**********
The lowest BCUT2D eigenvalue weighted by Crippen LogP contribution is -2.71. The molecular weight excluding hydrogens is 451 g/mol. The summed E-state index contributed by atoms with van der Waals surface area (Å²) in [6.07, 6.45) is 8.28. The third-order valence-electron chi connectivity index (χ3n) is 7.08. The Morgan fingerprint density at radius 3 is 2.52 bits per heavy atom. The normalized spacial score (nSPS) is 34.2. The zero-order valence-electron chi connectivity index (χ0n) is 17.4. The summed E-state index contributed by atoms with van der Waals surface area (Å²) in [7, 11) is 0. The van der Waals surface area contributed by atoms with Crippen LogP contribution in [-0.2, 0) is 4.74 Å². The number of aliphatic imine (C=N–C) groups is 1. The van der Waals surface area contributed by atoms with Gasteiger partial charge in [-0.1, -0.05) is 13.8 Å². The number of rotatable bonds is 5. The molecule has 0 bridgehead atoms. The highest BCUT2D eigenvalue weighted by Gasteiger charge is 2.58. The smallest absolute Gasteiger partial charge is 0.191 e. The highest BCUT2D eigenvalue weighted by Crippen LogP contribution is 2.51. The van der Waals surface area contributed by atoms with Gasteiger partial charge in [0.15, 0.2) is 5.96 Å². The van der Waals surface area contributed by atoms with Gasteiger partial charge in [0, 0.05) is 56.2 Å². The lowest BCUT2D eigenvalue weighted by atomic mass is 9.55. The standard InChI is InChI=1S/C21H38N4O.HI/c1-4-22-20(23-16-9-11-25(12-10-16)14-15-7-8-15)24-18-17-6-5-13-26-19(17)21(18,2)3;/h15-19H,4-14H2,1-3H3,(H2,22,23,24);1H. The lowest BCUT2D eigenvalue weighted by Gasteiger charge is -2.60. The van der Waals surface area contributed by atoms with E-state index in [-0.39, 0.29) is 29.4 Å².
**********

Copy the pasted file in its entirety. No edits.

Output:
The lowest BCUT2D eigenvalue weighted by Crippen LogP contribution is -2.71. The molecular weight excluding hydrogens is 451 g/mol. The summed E-state index contributed by atoms with van der Waals surface area (Å²) in [6.07, 6.45) is 8.28. The third-order valence-electron chi connectivity index (χ3n) is 7.08. The Morgan fingerprint density at radius 3 is 2.52 bits per heavy atom. The normalized spacial score (nSPS) is 34.2. The zero-order valence-electron chi connectivity index (χ0n) is 17.4. The summed E-state index contributed by atoms with van der Waals surface area (Å²) in [7, 11) is 0. The van der Waals surface area contributed by atoms with Crippen LogP contribution in [-0.2, 0) is 4.74 Å². The number of aliphatic imine (C=N–C) groups is 1. The van der Waals surface area contributed by atoms with Gasteiger partial charge in [-0.1, -0.05) is 13.8 Å². The number of rotatable bonds is 5. The molecule has 0 bridgehead atoms. The highest BCUT2D eigenvalue weighted by Gasteiger charge is 2.58. The smallest absolute Gasteiger partial charge is 0.191 e. The highest BCUT2D eigenvalue weighted by Crippen LogP contribution is 2.51. The van der Waals surface area contributed by atoms with Gasteiger partial charge in [0.15, 0.2) is 5.96 Å². The van der Waals surface area contributed by atoms with Gasteiger partial charge in [0, 0.05) is 56.2 Å². The lowest BCUT2D eigenvalue weighted by atomic mass is 9.55. The standard InChI is InChI=1S/C21H38N4O.HI/c1-4-22-20(23-16-9-11-25(12-10-16)14-15-7-8-15)24-18-17-6-5-13-26-19(17)21(18,2)3;/h15-19H,4-14H2,1-3H3,(H2,22,23,24);1H. The lowest BCUT2D eigenvalue weighted by Gasteiger charge is -2.60. The van der Waals surface area contributed by atoms with E-state index in [-0.39, 0.29) is 29.4 Å².